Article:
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Improving Application of Marsh Predictions under Sea Level Rise

This project began in March 2018 and ends September 2022

Coastal marshes support communities and economies by providing protection from storm surge and habitat for valuable species and recreation. To preserve these benefits, managers need short- and long-term estimates of marsh changes in response to rising sea levels. There are many models of future marsh conditions available, and the project team will offer insights on the differences between models and clarify how they might best be used.

Why We Care
Multiple models predict future coastal marsh conditions, with new and enhanced models appearing every year. The number of available models and the substantial differences in their functionalities can lead to discordant predictions of future marsh extent and health. Understanding the implications of differences in model functionality is often confusing but is critical for accurately using marsh model predictions to inform management decisions, such as land acquisition and development.

This project aims to reduce model confusion. By comparing model results from similar sea level rise scenarios and time steps, we can highlight areas of agreement and disagreement.  Understanding where there is cross-model consensus on the extent of future habitat helps minimize uncertainty and improve confidence in the planning and validity of management decisions related to sea level rise.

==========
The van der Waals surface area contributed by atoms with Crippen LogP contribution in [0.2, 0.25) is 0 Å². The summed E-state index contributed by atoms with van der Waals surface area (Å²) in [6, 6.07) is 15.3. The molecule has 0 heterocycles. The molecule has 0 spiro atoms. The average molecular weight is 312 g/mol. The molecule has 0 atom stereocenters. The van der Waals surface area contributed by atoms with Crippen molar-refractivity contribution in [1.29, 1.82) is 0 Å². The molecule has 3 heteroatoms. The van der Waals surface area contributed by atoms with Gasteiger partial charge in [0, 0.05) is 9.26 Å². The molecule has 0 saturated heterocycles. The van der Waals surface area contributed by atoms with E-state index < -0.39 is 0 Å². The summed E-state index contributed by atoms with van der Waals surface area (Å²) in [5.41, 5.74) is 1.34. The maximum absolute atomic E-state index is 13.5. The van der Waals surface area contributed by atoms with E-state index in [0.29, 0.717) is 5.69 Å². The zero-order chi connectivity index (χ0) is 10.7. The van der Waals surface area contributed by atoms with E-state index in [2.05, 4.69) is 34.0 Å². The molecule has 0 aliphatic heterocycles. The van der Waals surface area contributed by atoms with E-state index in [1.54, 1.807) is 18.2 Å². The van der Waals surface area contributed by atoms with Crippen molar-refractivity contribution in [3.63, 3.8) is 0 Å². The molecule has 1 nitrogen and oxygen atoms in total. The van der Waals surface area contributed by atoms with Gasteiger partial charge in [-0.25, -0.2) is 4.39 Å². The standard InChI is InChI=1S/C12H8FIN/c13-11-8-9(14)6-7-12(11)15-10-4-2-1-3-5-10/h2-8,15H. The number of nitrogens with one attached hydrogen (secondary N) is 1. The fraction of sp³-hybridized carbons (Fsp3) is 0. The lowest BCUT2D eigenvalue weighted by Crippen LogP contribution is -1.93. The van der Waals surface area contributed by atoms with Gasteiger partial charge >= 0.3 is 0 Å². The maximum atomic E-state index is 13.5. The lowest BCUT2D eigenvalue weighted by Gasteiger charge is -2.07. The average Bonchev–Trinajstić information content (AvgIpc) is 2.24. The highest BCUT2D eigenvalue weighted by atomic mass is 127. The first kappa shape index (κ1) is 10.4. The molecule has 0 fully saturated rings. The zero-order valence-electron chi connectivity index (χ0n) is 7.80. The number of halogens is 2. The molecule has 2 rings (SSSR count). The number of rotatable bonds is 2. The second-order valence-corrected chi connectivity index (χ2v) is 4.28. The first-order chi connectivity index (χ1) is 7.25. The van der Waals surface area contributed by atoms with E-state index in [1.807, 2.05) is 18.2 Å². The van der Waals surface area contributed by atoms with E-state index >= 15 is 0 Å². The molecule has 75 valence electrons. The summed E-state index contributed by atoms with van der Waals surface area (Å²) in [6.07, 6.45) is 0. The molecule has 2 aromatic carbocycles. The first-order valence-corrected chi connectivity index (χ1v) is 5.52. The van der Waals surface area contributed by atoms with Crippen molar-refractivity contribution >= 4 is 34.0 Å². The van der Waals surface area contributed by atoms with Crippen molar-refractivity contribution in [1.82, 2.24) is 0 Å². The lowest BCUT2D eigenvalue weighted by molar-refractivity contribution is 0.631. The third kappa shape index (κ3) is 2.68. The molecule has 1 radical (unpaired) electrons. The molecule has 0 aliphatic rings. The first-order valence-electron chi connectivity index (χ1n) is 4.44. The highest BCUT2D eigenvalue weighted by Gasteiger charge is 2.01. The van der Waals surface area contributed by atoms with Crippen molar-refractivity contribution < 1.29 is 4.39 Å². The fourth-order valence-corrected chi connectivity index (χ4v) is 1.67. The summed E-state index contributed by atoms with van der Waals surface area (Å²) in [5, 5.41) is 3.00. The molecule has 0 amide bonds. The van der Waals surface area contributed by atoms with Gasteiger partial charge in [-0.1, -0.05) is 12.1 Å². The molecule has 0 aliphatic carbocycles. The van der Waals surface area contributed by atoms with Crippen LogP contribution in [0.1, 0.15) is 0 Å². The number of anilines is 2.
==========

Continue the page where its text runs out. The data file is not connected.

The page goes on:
What We Are Doing
In 2018, we compared marsh model results in three regions along the Northern Gulf of Mexico coast (Apalachicola Florida, Grand Bay Mississippi, and all of coastal Louisiana) for two different sea level rise scenarios at various time steps to determine:

      • Agreement of marsh predictions between marsh models; we re-classified model outputs as ‘marsh,' ‘water,’ or ‘other’ (e.g., dry land, swamp, beach)
      • Agreement of land and water classifications between marsh models; we re-classified model outputs simply as ‘water’ or ‘land’ (i.e., ‘marsh’ + ‘other’ classifications from the marsh predictions above)

We worked closely with model developers and coastal natural resource managers to review model comparisons to better understand how that information could be expanded or repackaged to support management actions. In the Northern Gulf of Mexico our project is the result of a diverse team of modelers and managers, and is co-led by the Northern Gulf of Mexico Sentinel Site Cooperative coordinator, Renee Collini. Collaborators included over 30 organizations, including state, federal, and academic organizations in Florida, Alabama, Mississippi, Louisiana, and Texas. A complete list is provided at the end of this project description.

In 2020, funding from the Southeast Climate Adaptation Science Center (SECASC) is expanding this effort to explore conducting marsh model output comparisons elsewhere around the United States, and to work with marsh modelers to develop an approach for a retrospective analysis. A retrospective analysis will compare outputs of marsh model runs to historical data, allowing us to further understand the strengths and limitations of each model and the implications for model application. The project with SECASC will be conducted through 2021.

What We Found